One of the last survivors of the sailors who sent out the first word that the submarine Thresher was lost fifty years ago today lives in Farmington. Businessman Danny Miller was a rescue diver on the Navy rescue ship Skylark that morning when the Thresher took 129 people to the bottom of the North Atlantic about 220 miles from Cape Cod.
The loss of the Thresher remains the worst submarine disaster in history. It was the first sinking of a nuclear submarine.
At least two of those who died on the Thresher that morning had ties to Missouri. Electrician’s Mate Second Class Gerald Charles Boster had been born in Shelbina in 1941. He moved to St. Louis as a child and graduated from high schoolt here. He attended what was then the Rolla Schoolf of Mines and Metallurgy before he joined the Navy. He was a member of the university’s swimming team.
Also lost was Chief Electrician’s Mate Ronald Hal Solomon, whose parents lived in Sprigfield in 1963. He had grown up in Coffeyville, Kansas.
Miller was a 20-year old Navy Diver on the Skylark that day. He still grows emotional in recalling the moments the submarine disappeared and the hours before the crew of the Skylark realized there was no hope of recovery.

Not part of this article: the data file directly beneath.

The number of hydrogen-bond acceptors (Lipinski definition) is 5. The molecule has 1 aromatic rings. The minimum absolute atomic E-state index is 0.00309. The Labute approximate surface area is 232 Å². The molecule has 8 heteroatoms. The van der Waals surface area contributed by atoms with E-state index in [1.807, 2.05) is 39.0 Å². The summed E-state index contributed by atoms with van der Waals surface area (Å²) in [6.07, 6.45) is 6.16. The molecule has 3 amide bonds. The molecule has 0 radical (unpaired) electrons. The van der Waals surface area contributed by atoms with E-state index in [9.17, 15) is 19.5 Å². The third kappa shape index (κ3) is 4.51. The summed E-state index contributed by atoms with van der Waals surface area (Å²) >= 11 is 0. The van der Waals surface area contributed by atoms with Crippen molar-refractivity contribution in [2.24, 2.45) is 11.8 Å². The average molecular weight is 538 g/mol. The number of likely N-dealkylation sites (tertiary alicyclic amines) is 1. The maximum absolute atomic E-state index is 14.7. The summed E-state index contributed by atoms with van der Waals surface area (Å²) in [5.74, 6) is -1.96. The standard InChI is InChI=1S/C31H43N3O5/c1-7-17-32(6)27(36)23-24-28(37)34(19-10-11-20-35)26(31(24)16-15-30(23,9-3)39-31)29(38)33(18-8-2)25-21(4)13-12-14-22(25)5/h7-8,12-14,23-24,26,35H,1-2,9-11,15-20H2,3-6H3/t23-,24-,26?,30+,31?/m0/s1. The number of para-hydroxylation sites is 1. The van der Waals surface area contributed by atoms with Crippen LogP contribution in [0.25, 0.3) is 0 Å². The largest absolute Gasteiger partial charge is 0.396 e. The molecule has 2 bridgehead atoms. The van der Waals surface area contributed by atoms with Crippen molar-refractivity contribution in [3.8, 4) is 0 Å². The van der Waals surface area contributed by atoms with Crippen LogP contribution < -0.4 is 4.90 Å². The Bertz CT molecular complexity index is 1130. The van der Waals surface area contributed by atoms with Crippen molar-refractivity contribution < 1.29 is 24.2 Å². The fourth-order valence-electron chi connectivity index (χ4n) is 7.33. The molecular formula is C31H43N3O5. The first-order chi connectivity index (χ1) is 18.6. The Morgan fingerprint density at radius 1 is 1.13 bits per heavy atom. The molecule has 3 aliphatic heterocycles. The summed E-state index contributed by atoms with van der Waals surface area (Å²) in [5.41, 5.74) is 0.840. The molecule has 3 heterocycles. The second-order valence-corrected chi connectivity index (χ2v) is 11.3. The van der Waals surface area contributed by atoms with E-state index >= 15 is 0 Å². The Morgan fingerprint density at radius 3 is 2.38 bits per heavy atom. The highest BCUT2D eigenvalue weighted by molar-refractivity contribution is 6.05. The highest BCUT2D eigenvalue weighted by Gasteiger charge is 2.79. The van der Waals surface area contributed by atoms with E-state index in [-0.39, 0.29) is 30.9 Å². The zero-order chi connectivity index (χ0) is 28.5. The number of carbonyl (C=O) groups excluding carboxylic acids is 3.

The Thresher was doing test dives after an overhaul at the Portsmouth Naval Yard and had gone as far down as half of its test depth, where it had stayed overnight before resuming trials taking it to deeper depths on the morning of April 10.
The Skylark carried a rescue bell that could recover people from sunken submarines as far down as about 1500 feet. But the Thresher imploded and sank in 8400 feet of water. Photographs taken of the wreckage have led analysists to believe a pipe sprung a leak allowing water to flow into the boat under high pressure. Radio transmissions indicate the Thresher blew apart about six minutes later as it sank beyond its test depth. Miller says it took several hours to realize the sub was lost.
The loss of the Thresher led to stringent new rules on submarine safety known as SUBSAFE.
Louie Seiberlich of Missourinet affiliate KREI interviewed Miller, who knows of only two other surviving crewmen who on the Skylark on that tragic day.